It’s true that in the world of country music most female artists find themselves in the middle of an age-old dilemma. The conceivable narrative of an industry that has, according to Maggie Rose, designated a “token” position for its female members is a familiar one to most in the business. So it’s a good thing that times are ‘a changing.
In the case of Maggie Rose and the debut of her double EP set, The Variety Show, the artist has never found herself in a better position to re-introduce her unique sound to Nashville’s thriving melting pot. It’s high time for anyone whose creative direction deviates, even slightly, from the pumped-up twang usually tailored for country radio.
“Nashville is bringing all sorts of people to collaborate here, like pop and electronic dance music, day breakers, and people who are anything but country really.” Country’s key elements can be easily heard in Rose’s EP, from lyrics packed with sway-worthy lulls and a melody you’ll find yourself humming, but don’t confuse it for anything that’s been done before. Actually, you might as well reserve this country star-to-be a spot in your pop and indie playlists too. Standout hits “Broken” and “Watch Me” strongly resemble a breed of folk music not normally meant for the mainstream.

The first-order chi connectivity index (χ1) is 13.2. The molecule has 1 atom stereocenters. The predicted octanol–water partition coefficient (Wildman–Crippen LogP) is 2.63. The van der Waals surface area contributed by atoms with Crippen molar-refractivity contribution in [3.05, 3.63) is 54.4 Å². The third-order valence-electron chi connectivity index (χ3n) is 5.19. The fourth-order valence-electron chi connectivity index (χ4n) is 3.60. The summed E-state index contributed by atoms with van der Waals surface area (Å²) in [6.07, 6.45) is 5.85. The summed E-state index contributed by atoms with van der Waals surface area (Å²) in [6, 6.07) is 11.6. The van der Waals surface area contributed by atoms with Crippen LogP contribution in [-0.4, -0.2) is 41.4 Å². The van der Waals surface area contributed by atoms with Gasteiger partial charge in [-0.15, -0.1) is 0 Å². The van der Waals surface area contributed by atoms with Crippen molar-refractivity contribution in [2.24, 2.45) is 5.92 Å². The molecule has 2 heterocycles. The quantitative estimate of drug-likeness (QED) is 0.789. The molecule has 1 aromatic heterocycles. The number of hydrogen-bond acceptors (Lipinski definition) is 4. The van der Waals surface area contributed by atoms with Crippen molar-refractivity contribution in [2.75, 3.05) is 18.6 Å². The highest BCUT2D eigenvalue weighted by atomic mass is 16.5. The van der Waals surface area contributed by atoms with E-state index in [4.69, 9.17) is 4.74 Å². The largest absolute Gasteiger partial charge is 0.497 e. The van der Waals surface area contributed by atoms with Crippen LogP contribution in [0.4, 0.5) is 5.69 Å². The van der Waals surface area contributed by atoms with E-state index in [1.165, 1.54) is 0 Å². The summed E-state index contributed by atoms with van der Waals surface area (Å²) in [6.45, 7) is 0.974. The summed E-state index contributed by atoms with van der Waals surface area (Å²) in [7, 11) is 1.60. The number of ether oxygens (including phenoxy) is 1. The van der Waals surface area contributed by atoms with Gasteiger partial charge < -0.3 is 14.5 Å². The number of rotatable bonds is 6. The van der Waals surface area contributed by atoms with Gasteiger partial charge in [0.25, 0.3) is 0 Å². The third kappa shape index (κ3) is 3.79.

Back in 2013 when Rose debuted her first album, Cut to Impress, it was about more than just the music. “Everything that I wanted to say was everywhere outside of that box and it was just becoming a process that I wasn’t motivated to keep pursuing,” says Rose. “I knew that I connected with a lot of people who were fans of me and not of the genre and that gave me the confidence to kind of explore these things and reassess.”
And reassess she did.
The artistic approach that Rose took with this new EP also embodies a contemporary spin on a classic record-making tradition. By recording her guitar player, classical violinist and base player separately—among other detail-specific methods—Rose took the production route, bringing in Nashville’s greatest undiscovered talents.
“There’s all sorts of artists in town who are pop or country or whatever that I think are helping this town evolve and making everyone rise to the occasion,” she says. “I think that if you kind of love country for the reasons that I love it you don’t just need to look to what is being played on the radio to find it.” Rose mentioned artists like Kacey Musgraves and Chris Stapleton as examples of artists who have stayed true to a unique sound, distancing themselves from what most would call a pressure to make country music specifically for the radio. That’s not to say that Rose’s songs won’t make for the perfect top-down, volume-blasting summertime jams, though. Hearing her music on the radio is, as it has always been, a surreal experience.
Main image by Rob Norris